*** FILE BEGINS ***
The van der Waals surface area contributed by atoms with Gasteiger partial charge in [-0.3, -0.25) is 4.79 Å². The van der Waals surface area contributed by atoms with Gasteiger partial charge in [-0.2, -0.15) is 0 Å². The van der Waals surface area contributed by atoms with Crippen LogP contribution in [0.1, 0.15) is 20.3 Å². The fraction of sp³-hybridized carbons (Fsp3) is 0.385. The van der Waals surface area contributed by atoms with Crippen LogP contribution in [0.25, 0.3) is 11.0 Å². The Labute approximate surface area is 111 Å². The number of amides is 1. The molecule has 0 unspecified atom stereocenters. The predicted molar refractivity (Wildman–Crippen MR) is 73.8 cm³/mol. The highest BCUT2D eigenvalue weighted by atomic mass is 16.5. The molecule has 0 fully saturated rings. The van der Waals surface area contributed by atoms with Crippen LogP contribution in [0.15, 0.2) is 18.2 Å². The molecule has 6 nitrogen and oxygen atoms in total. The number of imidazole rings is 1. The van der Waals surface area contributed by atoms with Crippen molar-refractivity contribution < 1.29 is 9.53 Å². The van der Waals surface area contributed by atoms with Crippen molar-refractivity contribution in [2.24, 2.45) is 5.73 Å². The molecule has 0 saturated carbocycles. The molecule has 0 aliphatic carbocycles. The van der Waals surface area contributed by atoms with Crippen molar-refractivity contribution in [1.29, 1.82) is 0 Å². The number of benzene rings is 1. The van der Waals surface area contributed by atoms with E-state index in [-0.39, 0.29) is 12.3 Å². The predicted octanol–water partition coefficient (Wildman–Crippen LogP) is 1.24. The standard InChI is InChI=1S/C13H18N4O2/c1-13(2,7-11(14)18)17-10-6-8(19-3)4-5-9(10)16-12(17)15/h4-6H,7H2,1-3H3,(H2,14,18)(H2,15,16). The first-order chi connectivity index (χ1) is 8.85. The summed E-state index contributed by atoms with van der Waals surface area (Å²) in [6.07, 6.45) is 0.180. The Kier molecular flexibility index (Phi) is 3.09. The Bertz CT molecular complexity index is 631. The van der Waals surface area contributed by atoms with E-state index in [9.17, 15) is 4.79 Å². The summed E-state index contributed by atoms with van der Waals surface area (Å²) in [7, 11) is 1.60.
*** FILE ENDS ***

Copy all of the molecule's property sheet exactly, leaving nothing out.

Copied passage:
The van der Waals surface area contributed by atoms with Gasteiger partial charge in [-0.3, -0.25) is 4.79 Å². The van der Waals surface area contributed by atoms with Gasteiger partial charge in [-0.2, -0.15) is 0 Å². The van der Waals surface area contributed by atoms with Crippen LogP contribution in [0.1, 0.15) is 20.3 Å². The fraction of sp³-hybridized carbons (Fsp3) is 0.385. The van der Waals surface area contributed by atoms with Crippen LogP contribution in [0.25, 0.3) is 11.0 Å². The Labute approximate surface area is 111 Å². The number of amides is 1. The molecule has 0 unspecified atom stereocenters. The predicted molar refractivity (Wildman–Crippen MR) is 73.8 cm³/mol. The highest BCUT2D eigenvalue weighted by atomic mass is 16.5. The molecule has 0 fully saturated rings. The van der Waals surface area contributed by atoms with Crippen LogP contribution in [0.15, 0.2) is 18.2 Å². The molecule has 6 nitrogen and oxygen atoms in total. The number of imidazole rings is 1. The van der Waals surface area contributed by atoms with Crippen molar-refractivity contribution < 1.29 is 9.53 Å². The van der Waals surface area contributed by atoms with Crippen molar-refractivity contribution in [2.24, 2.45) is 5.73 Å². The molecule has 0 saturated carbocycles. The molecule has 0 aliphatic carbocycles. The van der Waals surface area contributed by atoms with Crippen molar-refractivity contribution in [1.29, 1.82) is 0 Å². The number of benzene rings is 1. The van der Waals surface area contributed by atoms with E-state index in [-0.39, 0.29) is 12.3 Å². The predicted octanol–water partition coefficient (Wildman–Crippen LogP) is 1.24. The standard InChI is InChI=1S/C13H18N4O2/c1-13(2,7-11(14)18)17-10-6-8(19-3)4-5-9(10)16-12(17)15/h4-6H,7H2,1-3H3,(H2,14,18)(H2,15,16). The first-order chi connectivity index (χ1) is 8.85. The summed E-state index contributed by atoms with van der Waals surface area (Å²) in [6.07, 6.45) is 0.180. The Kier molecular flexibility index (Phi) is 3.09. The Bertz CT molecular complexity index is 631. The van der Waals surface area contributed by atoms with E-state index in [9.17, 15) is 4.79 Å². The summed E-state index contributed by atoms with van der Waals surface area (Å²) in [7, 11) is 1.60.